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Buying jargon explained

A

Advance

Mortgage Loan.

Auction

The sale of a property to the highest bidder.

B

Buildings Insurance

Insurance against the cost of repair or rebuilding a property from scratch following structural damage, for example by flood, fire or storm.

Buy to Let

An investment where you buy a property – usually with a mortgage – and rent it out.

C

Chain

A number of linked property sales where exchange of contracts must take place simultaneously.

Closing Date

The date set for submission of offers when more than one party show interest in the property.

Completion Date

Completion of the legal transaction with all monies and documents having been distributed. This is also when the seller's solicitor will instruct the estate agent to release the keys.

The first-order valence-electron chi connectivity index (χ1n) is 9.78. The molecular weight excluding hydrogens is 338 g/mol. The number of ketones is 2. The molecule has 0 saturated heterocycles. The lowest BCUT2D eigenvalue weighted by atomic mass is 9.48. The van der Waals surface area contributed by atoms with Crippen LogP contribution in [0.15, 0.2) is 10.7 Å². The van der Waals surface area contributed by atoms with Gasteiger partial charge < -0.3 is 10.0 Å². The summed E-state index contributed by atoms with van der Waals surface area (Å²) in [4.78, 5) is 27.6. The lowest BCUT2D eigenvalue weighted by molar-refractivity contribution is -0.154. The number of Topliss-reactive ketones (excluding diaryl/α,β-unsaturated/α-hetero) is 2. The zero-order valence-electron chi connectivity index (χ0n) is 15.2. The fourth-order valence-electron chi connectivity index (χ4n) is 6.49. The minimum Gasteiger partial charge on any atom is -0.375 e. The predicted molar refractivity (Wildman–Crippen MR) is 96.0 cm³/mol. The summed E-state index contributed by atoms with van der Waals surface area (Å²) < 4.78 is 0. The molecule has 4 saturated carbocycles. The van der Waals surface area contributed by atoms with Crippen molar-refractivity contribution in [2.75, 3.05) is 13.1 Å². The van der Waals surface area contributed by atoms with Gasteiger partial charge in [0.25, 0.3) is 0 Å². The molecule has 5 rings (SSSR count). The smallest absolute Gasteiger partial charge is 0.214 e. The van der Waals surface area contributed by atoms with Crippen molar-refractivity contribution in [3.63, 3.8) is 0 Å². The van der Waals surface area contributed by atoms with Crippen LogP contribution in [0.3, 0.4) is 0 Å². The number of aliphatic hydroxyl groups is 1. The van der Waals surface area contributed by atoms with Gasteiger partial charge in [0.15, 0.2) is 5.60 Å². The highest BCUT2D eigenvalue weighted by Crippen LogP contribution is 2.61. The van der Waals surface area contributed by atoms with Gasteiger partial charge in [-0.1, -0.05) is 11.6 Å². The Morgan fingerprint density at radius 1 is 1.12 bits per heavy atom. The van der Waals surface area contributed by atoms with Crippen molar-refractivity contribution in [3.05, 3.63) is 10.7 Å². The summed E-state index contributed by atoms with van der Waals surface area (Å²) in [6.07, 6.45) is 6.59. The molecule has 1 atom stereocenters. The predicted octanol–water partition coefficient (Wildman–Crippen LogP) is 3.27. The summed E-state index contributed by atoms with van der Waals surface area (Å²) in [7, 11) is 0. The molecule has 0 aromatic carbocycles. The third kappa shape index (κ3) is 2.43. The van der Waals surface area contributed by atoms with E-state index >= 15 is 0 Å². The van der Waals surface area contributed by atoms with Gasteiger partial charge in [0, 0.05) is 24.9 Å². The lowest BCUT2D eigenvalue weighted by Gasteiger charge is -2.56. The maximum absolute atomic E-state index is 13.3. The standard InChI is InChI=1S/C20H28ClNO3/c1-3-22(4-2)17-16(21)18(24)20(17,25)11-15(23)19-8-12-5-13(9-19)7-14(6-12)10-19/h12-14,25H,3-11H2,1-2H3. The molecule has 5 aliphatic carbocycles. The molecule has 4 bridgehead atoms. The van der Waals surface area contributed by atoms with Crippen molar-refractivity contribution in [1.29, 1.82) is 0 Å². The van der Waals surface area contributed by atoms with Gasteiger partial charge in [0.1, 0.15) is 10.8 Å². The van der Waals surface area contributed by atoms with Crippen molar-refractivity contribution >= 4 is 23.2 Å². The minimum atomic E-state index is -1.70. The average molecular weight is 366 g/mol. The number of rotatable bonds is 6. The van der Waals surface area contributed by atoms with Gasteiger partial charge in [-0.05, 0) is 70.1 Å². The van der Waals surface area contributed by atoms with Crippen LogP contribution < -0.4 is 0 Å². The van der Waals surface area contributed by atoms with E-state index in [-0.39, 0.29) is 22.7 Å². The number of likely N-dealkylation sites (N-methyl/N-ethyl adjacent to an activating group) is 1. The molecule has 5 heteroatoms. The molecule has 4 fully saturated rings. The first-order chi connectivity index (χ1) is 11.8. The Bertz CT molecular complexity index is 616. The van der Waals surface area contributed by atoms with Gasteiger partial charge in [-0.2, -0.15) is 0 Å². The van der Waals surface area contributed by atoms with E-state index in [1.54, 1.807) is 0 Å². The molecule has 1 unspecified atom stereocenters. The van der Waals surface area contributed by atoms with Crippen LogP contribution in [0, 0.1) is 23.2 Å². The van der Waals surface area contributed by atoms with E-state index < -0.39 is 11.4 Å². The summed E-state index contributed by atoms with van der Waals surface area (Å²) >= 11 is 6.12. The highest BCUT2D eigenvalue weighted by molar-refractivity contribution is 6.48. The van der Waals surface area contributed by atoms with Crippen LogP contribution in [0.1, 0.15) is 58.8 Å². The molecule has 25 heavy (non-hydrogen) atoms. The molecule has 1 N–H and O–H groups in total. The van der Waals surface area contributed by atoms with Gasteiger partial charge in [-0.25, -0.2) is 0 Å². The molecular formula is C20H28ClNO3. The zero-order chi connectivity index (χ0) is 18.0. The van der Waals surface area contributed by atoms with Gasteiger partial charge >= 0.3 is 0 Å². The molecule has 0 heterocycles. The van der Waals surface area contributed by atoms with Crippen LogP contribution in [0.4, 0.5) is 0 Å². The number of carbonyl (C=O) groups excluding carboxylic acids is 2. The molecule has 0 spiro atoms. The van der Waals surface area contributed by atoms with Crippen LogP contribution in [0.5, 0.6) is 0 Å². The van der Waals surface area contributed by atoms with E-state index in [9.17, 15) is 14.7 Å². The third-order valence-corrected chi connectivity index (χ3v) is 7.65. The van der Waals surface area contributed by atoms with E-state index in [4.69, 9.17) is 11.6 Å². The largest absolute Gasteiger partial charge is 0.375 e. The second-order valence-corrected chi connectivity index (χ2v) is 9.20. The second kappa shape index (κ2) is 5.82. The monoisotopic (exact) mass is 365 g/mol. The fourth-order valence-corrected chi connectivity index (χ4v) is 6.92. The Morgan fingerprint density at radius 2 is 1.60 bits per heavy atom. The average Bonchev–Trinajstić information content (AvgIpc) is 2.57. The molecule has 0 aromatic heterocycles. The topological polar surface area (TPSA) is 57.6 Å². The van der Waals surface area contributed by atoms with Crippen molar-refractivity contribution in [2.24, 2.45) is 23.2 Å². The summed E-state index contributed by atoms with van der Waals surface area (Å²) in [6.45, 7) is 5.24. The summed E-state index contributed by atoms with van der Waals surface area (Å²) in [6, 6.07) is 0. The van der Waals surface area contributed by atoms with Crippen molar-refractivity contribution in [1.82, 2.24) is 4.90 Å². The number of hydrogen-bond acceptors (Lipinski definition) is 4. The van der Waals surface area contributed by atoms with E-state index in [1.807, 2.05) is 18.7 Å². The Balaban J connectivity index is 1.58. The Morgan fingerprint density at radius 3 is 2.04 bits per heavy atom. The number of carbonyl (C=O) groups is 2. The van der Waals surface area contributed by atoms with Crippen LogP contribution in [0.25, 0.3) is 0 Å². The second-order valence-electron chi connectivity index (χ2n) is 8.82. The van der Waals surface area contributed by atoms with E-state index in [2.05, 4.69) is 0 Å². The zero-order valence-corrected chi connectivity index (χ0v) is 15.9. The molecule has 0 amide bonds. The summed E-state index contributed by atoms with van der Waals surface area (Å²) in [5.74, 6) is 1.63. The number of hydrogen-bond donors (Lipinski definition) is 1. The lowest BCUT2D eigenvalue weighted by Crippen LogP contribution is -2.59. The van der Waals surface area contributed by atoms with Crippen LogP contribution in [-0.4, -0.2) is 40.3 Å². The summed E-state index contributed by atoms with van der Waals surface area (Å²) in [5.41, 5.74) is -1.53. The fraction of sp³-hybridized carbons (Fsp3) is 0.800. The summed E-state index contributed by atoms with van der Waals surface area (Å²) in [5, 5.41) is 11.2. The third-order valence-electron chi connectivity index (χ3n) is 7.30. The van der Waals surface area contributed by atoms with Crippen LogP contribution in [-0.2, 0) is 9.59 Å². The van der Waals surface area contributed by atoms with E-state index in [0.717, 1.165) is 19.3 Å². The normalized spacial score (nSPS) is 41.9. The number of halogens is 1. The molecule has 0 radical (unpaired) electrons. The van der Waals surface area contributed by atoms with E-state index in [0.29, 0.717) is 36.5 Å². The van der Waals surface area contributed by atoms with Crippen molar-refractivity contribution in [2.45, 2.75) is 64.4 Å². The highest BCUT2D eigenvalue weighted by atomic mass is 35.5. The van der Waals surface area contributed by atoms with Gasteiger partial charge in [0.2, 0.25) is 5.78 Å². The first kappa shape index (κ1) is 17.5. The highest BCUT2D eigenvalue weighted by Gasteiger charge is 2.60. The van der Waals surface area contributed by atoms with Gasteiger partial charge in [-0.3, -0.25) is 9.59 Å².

Conclusion

See under 'Subject to contracts exchanged'

Contents Insurance

Insurance against accidental damage or theft of all moveable contents, including furniture, appliances and soft furnishings.

Contract

A formal agreement between the buyer and the seller, usually prepared by a solicitor or licensed conveyancer, detailing the terms and conditions of the sale.

Conveyancer

Person other than and similar to a solicitor who may conduct the conveyancing.

Conveyancing
The legal work involved in buying and selling properties.
Council Tax
Levied by local councils to cover the cost of local amenities and services.
Covenant
A condition, contained within the Title Deeds or lease, that the buyer must comply with, which is usually applied to all future owners of the property. A restrictive covenant is one that prohibits the owner from doing something.

D

Deeds
Legal documents assigning ownership of a property and/or land.
Draft Contract
Unconfirmed version of the contract.

E

Energy Performance Certificate (EPC)

All properties let for private residential purposes must have an EPC. It is used to report the energy performance of a property.

Equity
The difference between the value of a property and the amount of mortgage owed.
Exchange of Contracts
The point at which the sale becomes legally binding from which neither party can withdraw without financial penalties - In Scotland see 'Missives Concluded'.

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